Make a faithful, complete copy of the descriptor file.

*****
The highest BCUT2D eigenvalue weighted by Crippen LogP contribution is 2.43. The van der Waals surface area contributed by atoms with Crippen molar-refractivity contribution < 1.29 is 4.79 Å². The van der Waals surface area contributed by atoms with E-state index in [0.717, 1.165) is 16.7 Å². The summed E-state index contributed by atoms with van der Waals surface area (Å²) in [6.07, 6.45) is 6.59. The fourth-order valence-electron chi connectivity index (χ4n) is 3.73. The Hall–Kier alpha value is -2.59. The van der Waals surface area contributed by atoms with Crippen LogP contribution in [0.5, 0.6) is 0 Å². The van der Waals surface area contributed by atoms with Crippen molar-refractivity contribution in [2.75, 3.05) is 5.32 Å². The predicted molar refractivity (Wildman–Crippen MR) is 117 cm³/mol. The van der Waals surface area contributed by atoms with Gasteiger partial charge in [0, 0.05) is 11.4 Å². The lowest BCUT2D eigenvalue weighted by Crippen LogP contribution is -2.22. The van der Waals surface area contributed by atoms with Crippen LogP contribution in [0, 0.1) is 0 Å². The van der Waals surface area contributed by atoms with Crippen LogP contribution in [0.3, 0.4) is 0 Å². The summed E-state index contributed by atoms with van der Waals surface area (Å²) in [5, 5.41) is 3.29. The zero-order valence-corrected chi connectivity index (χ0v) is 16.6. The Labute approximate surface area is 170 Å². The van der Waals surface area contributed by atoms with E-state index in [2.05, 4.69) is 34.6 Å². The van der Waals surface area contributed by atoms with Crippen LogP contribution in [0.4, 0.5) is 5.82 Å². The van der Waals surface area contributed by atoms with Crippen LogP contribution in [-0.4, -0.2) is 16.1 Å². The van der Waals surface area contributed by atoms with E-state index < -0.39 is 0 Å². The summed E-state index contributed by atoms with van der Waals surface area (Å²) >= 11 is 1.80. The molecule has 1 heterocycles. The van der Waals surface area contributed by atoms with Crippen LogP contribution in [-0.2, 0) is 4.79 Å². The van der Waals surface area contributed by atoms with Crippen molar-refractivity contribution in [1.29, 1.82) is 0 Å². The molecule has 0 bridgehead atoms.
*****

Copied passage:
The highest BCUT2D eigenvalue weighted by Crippen LogP contribution is 2.43. The van der Waals surface area contributed by atoms with Crippen molar-refractivity contribution < 1.29 is 4.79 Å². The van der Waals surface area contributed by atoms with E-state index in [0.717, 1.165) is 16.7 Å². The summed E-state index contributed by atoms with van der Waals surface area (Å²) in [6.07, 6.45) is 6.59. The fourth-order valence-electron chi connectivity index (χ4n) is 3.73. The Hall–Kier alpha value is -2.59. The van der Waals surface area contributed by atoms with Crippen LogP contribution in [0.5, 0.6) is 0 Å². The van der Waals surface area contributed by atoms with Crippen molar-refractivity contribution in [2.75, 3.05) is 5.32 Å². The predicted molar refractivity (Wildman–Crippen MR) is 117 cm³/mol. The van der Waals surface area contributed by atoms with Gasteiger partial charge in [0, 0.05) is 11.4 Å². The lowest BCUT2D eigenvalue weighted by Crippen LogP contribution is -2.22. The van der Waals surface area contributed by atoms with Crippen LogP contribution in [0, 0.1) is 0 Å². The van der Waals surface area contributed by atoms with Crippen LogP contribution in [0.3, 0.4) is 0 Å². The summed E-state index contributed by atoms with van der Waals surface area (Å²) in [5, 5.41) is 3.29. The zero-order valence-corrected chi connectivity index (χ0v) is 16.6. The Labute approximate surface area is 170 Å². The van der Waals surface area contributed by atoms with E-state index in [2.05, 4.69) is 34.6 Å². The van der Waals surface area contributed by atoms with Crippen LogP contribution in [0.4, 0.5) is 5.82 Å². The van der Waals surface area contributed by atoms with Crippen LogP contribution in [-0.4, -0.2) is 16.1 Å². The van der Waals surface area contributed by atoms with E-state index < -0.39 is 0 Å². The summed E-state index contributed by atoms with van der Waals surface area (Å²) >= 11 is 1.80. The molecule has 1 heterocycles. The van der Waals surface area contributed by atoms with Crippen LogP contribution in [-0.2, 0) is 4.79 Å². The van der Waals surface area contributed by atoms with Crippen molar-refractivity contribution in [1.29, 1.82) is 0 Å². The molecule has 0 bridgehead atoms.